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Hip Injury

Hip Injury

The hip joint is one of the most important and flexible joints in the human body which allows us to walk, run, bend and perform physical activities. It is a ball (femoral head) and socket joint formed between the hip bone and femur (thighbone). It is surrounded by strong muscles and tough ligaments that prevent its dislocation.

Hip Pain

Hip Pain

Hip pain, one of the common complaints, may not always be felt precisely over the hip joint rather in and around the hip joint. The cause for pain is multifactorial and the exact position of your hip pain suggests the probable cause or underlying condition causing it.

Hip Fracture

Hip Fracture

The hip joint is a “ball and socket” joint. The “ball” is the head of the femur or thighbone, and the “socket” is the cup-shaped acetabulum. The joint surface is covered by a smooth articular surface that allows pain-free movement in the joint.

Hip Dislocation

Hip Dislocation

The hip joint is a “ball and socket” joint. The “ball” is the head of the femur or thighbone, and the “socket” is the cup-shaped acetabulum. The joint is surrounded by muscles, ligaments, and tendons that support and hold the bones of the joint in place. Hip dislocation occurs when the head of the femur moves out of the socket. The femoral head can dislocate either backward (posterior dislocation) or forward (anterior dislocation).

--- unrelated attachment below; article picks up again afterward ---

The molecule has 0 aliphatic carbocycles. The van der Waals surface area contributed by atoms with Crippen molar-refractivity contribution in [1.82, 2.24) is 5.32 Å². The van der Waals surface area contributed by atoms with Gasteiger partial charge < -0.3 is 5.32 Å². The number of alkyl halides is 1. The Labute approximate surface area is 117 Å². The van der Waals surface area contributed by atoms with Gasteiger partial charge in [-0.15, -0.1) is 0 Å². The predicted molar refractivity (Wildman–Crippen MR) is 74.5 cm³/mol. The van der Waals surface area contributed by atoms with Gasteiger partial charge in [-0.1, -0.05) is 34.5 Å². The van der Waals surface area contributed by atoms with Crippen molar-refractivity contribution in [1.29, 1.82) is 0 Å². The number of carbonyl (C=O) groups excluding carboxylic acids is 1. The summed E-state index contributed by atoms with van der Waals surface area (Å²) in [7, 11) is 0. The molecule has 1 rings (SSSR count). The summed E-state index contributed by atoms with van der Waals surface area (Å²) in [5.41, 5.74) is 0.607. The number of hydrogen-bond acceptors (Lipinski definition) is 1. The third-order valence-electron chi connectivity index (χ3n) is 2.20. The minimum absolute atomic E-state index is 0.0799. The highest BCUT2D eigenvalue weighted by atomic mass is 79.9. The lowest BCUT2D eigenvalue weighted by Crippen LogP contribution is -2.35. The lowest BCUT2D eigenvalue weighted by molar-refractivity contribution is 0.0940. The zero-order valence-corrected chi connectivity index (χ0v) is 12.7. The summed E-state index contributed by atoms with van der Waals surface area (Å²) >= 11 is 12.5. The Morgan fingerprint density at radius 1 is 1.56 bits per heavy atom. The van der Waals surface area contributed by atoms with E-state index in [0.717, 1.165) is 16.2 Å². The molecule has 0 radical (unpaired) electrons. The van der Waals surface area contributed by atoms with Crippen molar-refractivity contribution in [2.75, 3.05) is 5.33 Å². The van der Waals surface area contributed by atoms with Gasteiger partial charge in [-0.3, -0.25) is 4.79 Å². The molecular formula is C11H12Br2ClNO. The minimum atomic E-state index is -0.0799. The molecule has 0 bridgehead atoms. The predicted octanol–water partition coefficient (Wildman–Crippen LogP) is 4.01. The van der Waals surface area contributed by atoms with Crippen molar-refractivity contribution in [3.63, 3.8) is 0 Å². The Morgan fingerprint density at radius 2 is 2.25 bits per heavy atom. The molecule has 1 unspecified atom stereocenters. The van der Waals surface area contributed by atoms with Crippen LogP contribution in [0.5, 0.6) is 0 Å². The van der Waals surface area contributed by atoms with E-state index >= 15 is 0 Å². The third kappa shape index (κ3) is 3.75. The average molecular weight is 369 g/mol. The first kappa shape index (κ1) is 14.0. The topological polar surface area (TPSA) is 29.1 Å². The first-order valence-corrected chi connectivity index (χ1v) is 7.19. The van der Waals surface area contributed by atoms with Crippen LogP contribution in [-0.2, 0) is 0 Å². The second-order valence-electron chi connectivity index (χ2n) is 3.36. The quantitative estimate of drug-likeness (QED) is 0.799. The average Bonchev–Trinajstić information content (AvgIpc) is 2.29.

Pelvic Fractures

Pelvic Fractures

A pelvic fracture is a condition that occurs due to the breakage of the pelvic bone. It may cause damage to the internal organs, nerves and blood vessels associated with the pelvic region.

Femur Fracture

Femur Fracture

The femur or thigh bone is the longest and strongest bone in the body, connecting the hip to the knee. A femur fracture is a break in the femur. The distal femur is the lower part of the thigh bone which flares out like an upside-down funnel and its lower end is covered by a smooth, slippery articular cartilage that protects and cushions the bone during movement. Fracture of the distal femur may involve the cartilaginous surface of the knee as well and result in arthritis.

Osteoarthritis of the Hip

Osteoarthritis of the Hip

Osteoarthritis, also called degenerative joint disease, is the most common form of arthritis. It occurs most often in the elderly. This disease affects the tissue covering the ends of bones in a joint called cartilage. In osteoarthritis, the cartilage becomes damaged and worn out, causing pain, swelling, stiffness and restricted movement in the affected joint. Although osteoarthritis may affect various joints including the hips, knees, hands, and spine, the hip joint is most commonly affected. Rarely, the disease may affect the shoulders, wrists, and feet.

Hip Bursitis

Hip Bursitis

Hip bursitis is a painful condition caused by the inflammation of a bursa in the hip. Bursae are fluid-filled sacs present in the joints between bone and soft tissue to reduce friction and provide cushioning during movement.

Femoroacetabular Impingement

Femoroacetabular Impingement

Femoroacetabular impingement (FAI) is a condition characterized by excessive friction in the hip joint from the presence of bony irregularities. These cause pain and decreased range of hip motion.

  • The Ortho Answer
  • American Academy of Orthopaedic Surgeons
  • American Association of Hip and Knee Surgeons
  • International Congress for Joint Reconstruction
  • Auburn University
  • The University of Texas Health Science Center at Houston
  • Emory University - Leading Research University in Atlanta GA
  • New York University
  • Insall Scott Kelly Institute for Orthopaedics & Sports Medicine